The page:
An anchor is a device that is used to stop a ship or boat from drifting away. Anchors are made from heavy metal, and are hooked so they catch onto the seabed. They are attached to the ship by a long chain or rope, and are let down when the ship needs to be still, and lifted up when the ship needs to move again.
A barge is a low boat with a flat bottom that was originally designed to move by being towed or pushed along. Barges were once propelled by pushing them along using a bargepole, or were pulled by a horse walking along the shore. Modern barges are propelled by motors.
A berth might be a compact place you sleep when you are on a ship, train or plane. A berth is also the space a boat stays at when it comes to shore.
A boat is a vehicle that travels over water. Boats may be driven by the wind, by a motor, or by paddling them, like a canoe.
The bow of a ship is the front end. It is easy to remember the bow as the pointy end of the ship, and the stern is the back or blunt end.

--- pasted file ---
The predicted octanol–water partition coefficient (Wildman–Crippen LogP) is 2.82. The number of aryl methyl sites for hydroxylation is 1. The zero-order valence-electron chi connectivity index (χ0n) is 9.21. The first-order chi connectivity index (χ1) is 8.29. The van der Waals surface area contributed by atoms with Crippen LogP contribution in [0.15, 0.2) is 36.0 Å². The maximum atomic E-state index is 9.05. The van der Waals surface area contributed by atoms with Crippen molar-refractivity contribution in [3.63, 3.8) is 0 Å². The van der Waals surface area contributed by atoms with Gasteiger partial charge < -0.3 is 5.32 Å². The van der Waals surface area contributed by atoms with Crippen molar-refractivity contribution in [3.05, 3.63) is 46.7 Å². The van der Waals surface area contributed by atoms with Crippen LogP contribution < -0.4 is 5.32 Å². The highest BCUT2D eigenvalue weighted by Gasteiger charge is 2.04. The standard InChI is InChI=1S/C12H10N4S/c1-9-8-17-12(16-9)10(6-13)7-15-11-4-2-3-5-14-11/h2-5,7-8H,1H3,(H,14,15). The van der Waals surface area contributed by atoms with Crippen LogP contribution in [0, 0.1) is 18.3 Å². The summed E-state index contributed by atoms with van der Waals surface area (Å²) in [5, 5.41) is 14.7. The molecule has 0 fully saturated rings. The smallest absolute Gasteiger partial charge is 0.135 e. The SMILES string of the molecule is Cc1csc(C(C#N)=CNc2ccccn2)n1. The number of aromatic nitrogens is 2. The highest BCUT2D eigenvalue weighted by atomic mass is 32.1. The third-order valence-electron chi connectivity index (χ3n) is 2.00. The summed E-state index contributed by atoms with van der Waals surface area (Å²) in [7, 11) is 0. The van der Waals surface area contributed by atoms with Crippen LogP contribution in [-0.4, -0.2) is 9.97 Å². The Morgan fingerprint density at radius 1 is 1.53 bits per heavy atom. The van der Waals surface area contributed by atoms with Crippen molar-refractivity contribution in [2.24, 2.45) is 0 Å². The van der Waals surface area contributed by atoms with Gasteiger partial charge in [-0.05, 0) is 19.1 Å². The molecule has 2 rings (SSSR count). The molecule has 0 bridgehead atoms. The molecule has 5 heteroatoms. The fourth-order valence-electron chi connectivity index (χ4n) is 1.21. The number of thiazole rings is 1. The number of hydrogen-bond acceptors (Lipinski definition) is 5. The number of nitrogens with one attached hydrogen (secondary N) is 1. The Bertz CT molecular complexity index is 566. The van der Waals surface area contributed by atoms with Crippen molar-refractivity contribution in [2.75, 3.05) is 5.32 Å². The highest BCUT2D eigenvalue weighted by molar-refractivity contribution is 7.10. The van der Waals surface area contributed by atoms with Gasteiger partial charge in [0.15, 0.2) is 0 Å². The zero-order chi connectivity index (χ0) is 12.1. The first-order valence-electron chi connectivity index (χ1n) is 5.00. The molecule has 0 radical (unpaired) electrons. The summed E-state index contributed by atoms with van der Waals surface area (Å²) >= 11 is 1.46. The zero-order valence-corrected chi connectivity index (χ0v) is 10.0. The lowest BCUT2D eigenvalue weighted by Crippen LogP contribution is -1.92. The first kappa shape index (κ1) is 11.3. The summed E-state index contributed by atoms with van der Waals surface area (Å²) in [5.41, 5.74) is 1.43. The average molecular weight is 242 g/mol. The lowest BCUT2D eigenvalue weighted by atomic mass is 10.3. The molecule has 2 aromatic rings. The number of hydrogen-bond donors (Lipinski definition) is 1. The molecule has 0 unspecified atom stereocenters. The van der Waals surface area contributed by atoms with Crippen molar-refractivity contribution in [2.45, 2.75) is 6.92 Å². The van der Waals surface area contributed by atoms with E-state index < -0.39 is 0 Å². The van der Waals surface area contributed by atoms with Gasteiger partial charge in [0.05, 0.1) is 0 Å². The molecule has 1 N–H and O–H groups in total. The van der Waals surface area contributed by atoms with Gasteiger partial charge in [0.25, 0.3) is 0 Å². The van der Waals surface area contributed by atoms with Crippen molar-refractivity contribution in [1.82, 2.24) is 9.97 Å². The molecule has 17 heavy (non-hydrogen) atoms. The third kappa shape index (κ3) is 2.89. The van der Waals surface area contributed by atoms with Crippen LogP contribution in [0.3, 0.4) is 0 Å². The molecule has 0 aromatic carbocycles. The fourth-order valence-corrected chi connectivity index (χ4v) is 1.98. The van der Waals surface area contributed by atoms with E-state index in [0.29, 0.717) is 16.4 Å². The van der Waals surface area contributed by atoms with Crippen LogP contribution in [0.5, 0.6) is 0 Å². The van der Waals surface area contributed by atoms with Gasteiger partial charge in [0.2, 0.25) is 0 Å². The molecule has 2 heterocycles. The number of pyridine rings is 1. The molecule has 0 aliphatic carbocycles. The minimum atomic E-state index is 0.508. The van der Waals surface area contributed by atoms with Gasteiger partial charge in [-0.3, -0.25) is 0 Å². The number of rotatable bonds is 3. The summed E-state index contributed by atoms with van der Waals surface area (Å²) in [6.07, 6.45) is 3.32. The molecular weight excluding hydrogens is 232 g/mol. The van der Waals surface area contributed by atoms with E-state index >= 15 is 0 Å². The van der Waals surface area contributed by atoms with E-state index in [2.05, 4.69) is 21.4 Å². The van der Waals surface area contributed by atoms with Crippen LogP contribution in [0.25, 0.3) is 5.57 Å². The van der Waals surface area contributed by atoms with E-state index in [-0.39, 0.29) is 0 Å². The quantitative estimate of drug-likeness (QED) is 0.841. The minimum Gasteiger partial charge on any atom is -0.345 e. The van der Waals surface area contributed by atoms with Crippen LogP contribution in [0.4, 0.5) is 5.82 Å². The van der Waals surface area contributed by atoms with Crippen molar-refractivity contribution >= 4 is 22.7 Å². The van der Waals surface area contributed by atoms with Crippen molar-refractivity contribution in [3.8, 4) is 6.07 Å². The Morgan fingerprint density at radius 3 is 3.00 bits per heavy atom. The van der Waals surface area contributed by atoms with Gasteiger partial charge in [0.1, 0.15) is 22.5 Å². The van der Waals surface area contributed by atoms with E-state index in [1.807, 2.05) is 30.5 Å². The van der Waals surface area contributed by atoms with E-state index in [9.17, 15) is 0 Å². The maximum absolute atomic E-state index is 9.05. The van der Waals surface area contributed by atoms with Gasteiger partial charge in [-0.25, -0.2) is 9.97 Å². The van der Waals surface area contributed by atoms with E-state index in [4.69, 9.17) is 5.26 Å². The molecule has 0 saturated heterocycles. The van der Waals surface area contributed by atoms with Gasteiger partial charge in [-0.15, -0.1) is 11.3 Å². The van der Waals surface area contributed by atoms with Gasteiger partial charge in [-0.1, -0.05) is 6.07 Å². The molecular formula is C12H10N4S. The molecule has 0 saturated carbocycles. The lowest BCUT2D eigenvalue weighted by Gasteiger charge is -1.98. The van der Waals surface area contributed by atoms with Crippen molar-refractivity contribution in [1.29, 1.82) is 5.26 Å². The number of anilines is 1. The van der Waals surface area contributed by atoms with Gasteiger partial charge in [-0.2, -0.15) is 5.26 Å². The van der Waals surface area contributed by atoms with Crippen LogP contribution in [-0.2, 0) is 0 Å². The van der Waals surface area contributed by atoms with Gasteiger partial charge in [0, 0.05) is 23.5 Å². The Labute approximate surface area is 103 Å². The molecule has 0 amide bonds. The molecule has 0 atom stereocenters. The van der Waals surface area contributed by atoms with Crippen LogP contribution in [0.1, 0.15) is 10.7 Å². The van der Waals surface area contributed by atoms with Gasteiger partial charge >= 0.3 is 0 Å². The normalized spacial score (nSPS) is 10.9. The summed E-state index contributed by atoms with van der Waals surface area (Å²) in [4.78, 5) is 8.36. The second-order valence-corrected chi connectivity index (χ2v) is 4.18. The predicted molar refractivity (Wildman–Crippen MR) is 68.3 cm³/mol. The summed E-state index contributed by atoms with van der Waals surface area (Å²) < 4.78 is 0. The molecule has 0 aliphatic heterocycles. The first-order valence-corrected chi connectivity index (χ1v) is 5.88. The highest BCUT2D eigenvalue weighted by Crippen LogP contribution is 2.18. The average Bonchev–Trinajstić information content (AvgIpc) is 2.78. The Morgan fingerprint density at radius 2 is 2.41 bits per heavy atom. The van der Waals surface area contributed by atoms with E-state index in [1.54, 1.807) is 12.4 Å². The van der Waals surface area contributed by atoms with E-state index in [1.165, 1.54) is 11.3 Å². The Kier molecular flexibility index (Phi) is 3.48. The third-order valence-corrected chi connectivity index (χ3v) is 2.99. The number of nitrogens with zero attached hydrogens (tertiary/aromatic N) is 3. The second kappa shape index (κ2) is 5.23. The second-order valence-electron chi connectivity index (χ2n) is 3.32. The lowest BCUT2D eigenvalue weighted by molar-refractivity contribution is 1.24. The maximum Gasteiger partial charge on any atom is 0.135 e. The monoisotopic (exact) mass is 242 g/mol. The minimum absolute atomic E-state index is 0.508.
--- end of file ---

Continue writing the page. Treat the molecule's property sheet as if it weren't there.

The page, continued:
A buoy (pronounced boo-ee) is a brightly colored floating marker that is anchored in place in the water. Buoys can be used to mark where deeper water is in a harbor so ships can safely navigate through.
A canoe is a small, narrow boat that moves forward as you paddle, like the people in the picture.
A boat is capsized when it has flipped upside down or onto its side, and can't be sailed until it is righted.
A catamaran is a type of boat that has two hulls. The hulls are connected somehow, ranging from a simple connection with thin rods to the bulk of the boat forming the bridge. Catamarans may be either sail or motor powered, and can be any size from tiny sailboats to quite large ships.